Engineers behind cutting edge projects that succeeded in the market have been awarded the Royal Academy of Engineering’s Silver Medals.
A Facebook software engineer, Rolls-Royce director behind the new and fastest-selling Rolls-Royce civil aircraft engine ever made, one of Europe’s leading authorities on digital security, and two of the UK’s sharpest young manufacturing entrepreneurs are among the awarded by the panel of Academy Fellows.
The Silver Medals, an award launched 20 years ago, don't focus solely on the engineering excellence. Each year, the medals go to young and mid-career engineers whose work has had a major impact on the society in terms of facilitating economic growth.
“The Silver Medals recognise individual excellence, not only technically, but also in the ability to turn knowledge and ideas into useful, wealth-creating products and services,” said Dervilla Mitchell FREng, Chair of the Academy’s Awards Committee. “This is essential to UK economic prosperity, and this year’s winners are all excellent examples of the kind of world-class entrepreneurs that the Academy is championing through its Engineering for Growth campaign and supporting through its Enterprise Hub.”
45 year old Chris Young has been awarded the medal for his contribution to the development of the next-generation Rolls-Royce Trent XWB aircraft engine. Designed for the Airbus A350 aircraft, Trent XWB is hailed as the most efficient large aircraft engine ever invented.
Young, leading the team behind the multibillion-pound project that has already become the fastest selling civil aircraft engine ever, previously worked in the energy sector developing concepts to enhance and replace industrial gas turbines.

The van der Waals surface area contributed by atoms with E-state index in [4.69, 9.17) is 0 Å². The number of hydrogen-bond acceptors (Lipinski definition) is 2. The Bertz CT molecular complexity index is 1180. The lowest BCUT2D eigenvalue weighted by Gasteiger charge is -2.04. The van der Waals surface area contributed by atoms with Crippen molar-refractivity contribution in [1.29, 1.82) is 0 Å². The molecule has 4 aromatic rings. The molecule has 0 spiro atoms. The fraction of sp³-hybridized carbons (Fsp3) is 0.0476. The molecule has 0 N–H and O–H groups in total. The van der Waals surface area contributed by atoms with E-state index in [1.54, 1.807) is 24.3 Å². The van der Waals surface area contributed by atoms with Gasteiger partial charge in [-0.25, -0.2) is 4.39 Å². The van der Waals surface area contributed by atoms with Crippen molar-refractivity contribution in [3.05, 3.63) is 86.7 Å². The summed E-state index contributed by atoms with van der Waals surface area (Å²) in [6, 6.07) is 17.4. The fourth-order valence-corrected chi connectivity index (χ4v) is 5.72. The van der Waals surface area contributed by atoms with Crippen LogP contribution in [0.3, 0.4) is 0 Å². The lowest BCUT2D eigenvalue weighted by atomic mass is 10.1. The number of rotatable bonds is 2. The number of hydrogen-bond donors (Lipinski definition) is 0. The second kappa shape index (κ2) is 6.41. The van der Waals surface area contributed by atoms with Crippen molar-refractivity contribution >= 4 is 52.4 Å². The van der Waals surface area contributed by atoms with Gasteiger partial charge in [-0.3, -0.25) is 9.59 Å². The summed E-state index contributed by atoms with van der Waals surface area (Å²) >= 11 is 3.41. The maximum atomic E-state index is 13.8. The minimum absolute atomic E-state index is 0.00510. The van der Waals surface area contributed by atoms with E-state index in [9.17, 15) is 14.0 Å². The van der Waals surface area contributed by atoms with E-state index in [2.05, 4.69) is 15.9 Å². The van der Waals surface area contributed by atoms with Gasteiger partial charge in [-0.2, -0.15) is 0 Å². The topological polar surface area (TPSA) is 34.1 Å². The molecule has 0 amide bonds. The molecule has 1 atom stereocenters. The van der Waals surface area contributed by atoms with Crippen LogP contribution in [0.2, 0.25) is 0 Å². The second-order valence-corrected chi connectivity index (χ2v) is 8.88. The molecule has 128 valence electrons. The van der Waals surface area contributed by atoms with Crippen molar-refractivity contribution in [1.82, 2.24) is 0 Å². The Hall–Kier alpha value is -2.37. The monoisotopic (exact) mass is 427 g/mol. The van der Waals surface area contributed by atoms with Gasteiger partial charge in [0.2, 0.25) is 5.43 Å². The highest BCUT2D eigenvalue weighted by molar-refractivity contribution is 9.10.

Professor Máire O’Neill, at 35 the youngest ever professor at Queen’s University Belfast and its first female professor in electrical and electronic engineering, has been awarded the medal for her invention of high-speed security silicon chips, which have since spread into over 100 million television set-top boxes.
35-year old Peter Brewin and Will Crawford are founders of internationally successful and multi-award winning company Concrete Canvas. The pair invented a rapid setting water activated fabric impregnated with concrete while at university and founded their business to commercialise the innovation. The canvas allows many construction projects to be completed faster, more efficiently, and with a lower environmental impact than conventional concrete. It is already used in over 40 countries worldwide.
Concrete Canvas’s sales have doubled every year since the company was established, and tripled in 2013 with a turnover of £5m. In 2013, the invention was nominated for the MacRobert Award, the UK’s most prestigious engineering prize.
Facebook software engineer and London's Queen Mary University Professor Dino Distefano is one of the world’s leading experts in automatic error detection software. His start-up company Monoidics, founded in 2009, was last year acquired by Facebook. Prior to the acquisition, Monoidics’ commercial products were utilised by major organisations in security, avionics, and consumer electronics.